If the protocols and an CBA extension cover those scenarios for enough owners and players, there will be a path forward to hand out the Stanley Cup. Only twice since 1893 has the Cup not been awarded: in 1919, when the final couldn’t be completed because of the Spanish flu pandemic, and 2005 when the season was wiped out by a lockout.

Seven hockey players suspended in Belarus match-fixing case

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ZURICH — Seven ice hockey players have been suspended during an investigation into match-fixing in the Belarus league.

The players — five from Belarus and two from Russia — told a domestic investigation they were paid to help arrange the outcome of a game in November, the International Ice Hockey Federation said on Friday.

“During the investigation, each of the players also admitted that they had agreed to exert an unlawful influence on the outcome of the game in exchange for illegal remuneration,” the governing body said in a statement.

The IIHF said its disciplinary board had taken over the case “for further review and sanctioning.”

The case involves Dynamo Molodechno’ losing to Mogilyov 6-5 in a Belarus Extraliga game.

The players have been suspended from taking part in any competition organized by the IIHF or its member federations.

PHT Morning Skate: NHL vs. viruses; Flat salary cap pain = Avs’ gain?

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Welcome to the PHT Morning Skate, a collection of links from the NHL and around the hockey world. Have a link you want to submit for the PHT Morning Skate? Email us at phtblog@nbcsports.com.

Lafreniere, COVID-19 hockey concerns, and how Avs may benefit from a flat salary cap

• Rank Maple Leafs goalie Frederik Andersen among those expressing some misgivings about playing amid the COVID-19 pandemic. [TSN]

• Breaking: Alexis Lafreniere is not a defenseman. In all seriousness, a look at some Maple Leafs possibilities … which might be complicated at No. 1 because of that positional point. Maybe? [Pension Plan Puppets]

• Speaking of those Maple Leafs, Buds fans are not pleased about the idea of a possible flat, $81.5M salary cap. There are teams who might take advantage of this situation, though. Here’s why the Avalanche could be one of those teams. [Mile High Hockey]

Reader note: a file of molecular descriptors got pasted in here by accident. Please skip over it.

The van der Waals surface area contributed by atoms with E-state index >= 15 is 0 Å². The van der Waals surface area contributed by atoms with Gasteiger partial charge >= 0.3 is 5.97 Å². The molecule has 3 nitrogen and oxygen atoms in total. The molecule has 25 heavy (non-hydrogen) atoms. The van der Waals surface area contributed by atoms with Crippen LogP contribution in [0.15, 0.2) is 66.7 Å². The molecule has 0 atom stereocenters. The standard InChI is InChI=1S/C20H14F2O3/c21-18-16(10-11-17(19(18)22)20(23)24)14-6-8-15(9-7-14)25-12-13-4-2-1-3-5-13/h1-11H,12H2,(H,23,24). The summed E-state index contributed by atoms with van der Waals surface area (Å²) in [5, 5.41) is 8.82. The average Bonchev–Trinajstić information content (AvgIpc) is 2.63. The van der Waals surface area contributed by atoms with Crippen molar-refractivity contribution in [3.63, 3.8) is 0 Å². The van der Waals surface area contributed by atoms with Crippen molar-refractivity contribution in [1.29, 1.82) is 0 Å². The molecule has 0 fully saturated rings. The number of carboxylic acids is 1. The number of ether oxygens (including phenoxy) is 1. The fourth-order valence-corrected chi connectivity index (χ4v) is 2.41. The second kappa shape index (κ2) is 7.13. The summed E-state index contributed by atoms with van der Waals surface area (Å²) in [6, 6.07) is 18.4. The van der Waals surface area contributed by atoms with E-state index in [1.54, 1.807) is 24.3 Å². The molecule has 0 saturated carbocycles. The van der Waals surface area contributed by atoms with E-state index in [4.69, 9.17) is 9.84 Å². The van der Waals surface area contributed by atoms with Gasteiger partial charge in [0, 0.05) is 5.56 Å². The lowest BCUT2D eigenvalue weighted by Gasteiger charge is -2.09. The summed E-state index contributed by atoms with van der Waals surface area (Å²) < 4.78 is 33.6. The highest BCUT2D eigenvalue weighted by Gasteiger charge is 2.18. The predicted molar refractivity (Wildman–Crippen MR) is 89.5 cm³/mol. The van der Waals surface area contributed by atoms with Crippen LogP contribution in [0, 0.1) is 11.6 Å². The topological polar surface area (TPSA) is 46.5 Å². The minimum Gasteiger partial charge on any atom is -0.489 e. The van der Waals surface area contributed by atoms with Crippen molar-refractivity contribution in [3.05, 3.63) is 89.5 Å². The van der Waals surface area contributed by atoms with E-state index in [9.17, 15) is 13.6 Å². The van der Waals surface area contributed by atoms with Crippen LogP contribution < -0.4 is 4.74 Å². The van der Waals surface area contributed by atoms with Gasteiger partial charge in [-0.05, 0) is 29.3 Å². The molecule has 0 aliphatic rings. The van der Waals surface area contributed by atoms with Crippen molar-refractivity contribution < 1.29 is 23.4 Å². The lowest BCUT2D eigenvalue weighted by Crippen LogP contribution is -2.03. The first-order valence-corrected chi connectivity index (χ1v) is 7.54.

• A look back at the NHL’s “rivalries” with viruses. Does the history of the NHL’s dealing with such issues — even the Mumps — be a cause for concern amid COVID-19 outbreaks? [Arctic Ice Hockey]

• Earlier this week, PHT selected the best landing spots for Alexis Lafreniere. What about getting even more specific? Andrew Berkshire shared his picks for some of the lines that would benefit most from adding the consensus No. 1 pick to their left side. [Sportsnet]

Other hockey links

• Sean Gentille put together an oral history for the Jean Claude Van Damme masterpiece “Sudden Death.” If you haven’t heard of the candidate for “so-bad-it’s-good” designation, how about the elevator pitch: “Die Hard at a hockey game.” [The Athletic (sub required)]

• On face value, this article focuses most on Rudy Gobert and Novak Djokovic and athletes feeling invulnerable to COVID-19. But it’s a really good read for hockey fans, players, and executives as cautionary tales with a return-to-play picking up steam. [The Score]

• Joe Pelletier of Greatest Hockey Legends wonders why the bar is set so high for goalies to get into the Hockey Hall of Fame. Not an awful point when you consider that they play the most important position in the sport, and all. I wouldn’t mind Ron Hextall making a future cut, to name just one worthy goalie. [Greatest Hockey Legends]

• Five crossovers between hockey and Todd McFarlane. Yes, the “Spawn” guy. [PuckJunk]

• Taking a run at putting together the Sabres’ roster during the upcoming offseason. It gets elaborate, including potential trades. Yes, this scenario includes trading away Rasmus Ristolainen. Don’t they all? [Die by the Blade]

James O’Brien is a writer for Pro Hockey Talk on NBC Sports. Drop him a line at phtblog@nbcsports.com or follow him on Twitter @cyclelikesedins.